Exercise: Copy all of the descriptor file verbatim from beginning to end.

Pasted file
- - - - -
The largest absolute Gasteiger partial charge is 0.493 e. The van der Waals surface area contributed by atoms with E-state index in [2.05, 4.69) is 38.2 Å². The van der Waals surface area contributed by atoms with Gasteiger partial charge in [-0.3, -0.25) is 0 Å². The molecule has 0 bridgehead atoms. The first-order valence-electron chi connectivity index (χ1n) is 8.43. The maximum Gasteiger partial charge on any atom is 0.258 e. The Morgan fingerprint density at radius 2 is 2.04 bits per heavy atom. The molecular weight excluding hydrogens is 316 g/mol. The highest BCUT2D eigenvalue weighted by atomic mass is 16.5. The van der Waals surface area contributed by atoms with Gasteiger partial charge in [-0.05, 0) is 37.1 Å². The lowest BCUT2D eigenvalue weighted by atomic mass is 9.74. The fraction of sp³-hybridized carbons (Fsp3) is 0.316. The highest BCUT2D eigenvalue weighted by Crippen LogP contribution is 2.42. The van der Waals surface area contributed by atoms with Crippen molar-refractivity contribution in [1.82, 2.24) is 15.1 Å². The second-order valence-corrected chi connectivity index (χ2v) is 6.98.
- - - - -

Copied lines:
The largest absolute Gasteiger partial charge is 0.493 e. The van der Waals surface area contributed by atoms with E-state index in [2.05, 4.69) is 38.2 Å². The van der Waals surface area contributed by atoms with Gasteiger partial charge in [-0.3, -0.25) is 0 Å². The molecule has 0 bridgehead atoms. The first-order valence-electron chi connectivity index (χ1n) is 8.43. The maximum Gasteiger partial charge on any atom is 0.258 e. The Morgan fingerprint density at radius 2 is 2.04 bits per heavy atom. The molecular weight excluding hydrogens is 316 g/mol. The highest BCUT2D eigenvalue weighted by atomic mass is 16.5. The van der Waals surface area contributed by atoms with Gasteiger partial charge in [-0.05, 0) is 37.1 Å². The lowest BCUT2D eigenvalue weighted by atomic mass is 9.74. The fraction of sp³-hybridized carbons (Fsp3) is 0.316. The highest BCUT2D eigenvalue weighted by Crippen LogP contribution is 2.42. The van der Waals surface area contributed by atoms with Crippen molar-refractivity contribution in [1.82, 2.24) is 15.1 Å². The second-order valence-corrected chi connectivity index (χ2v) is 6.98.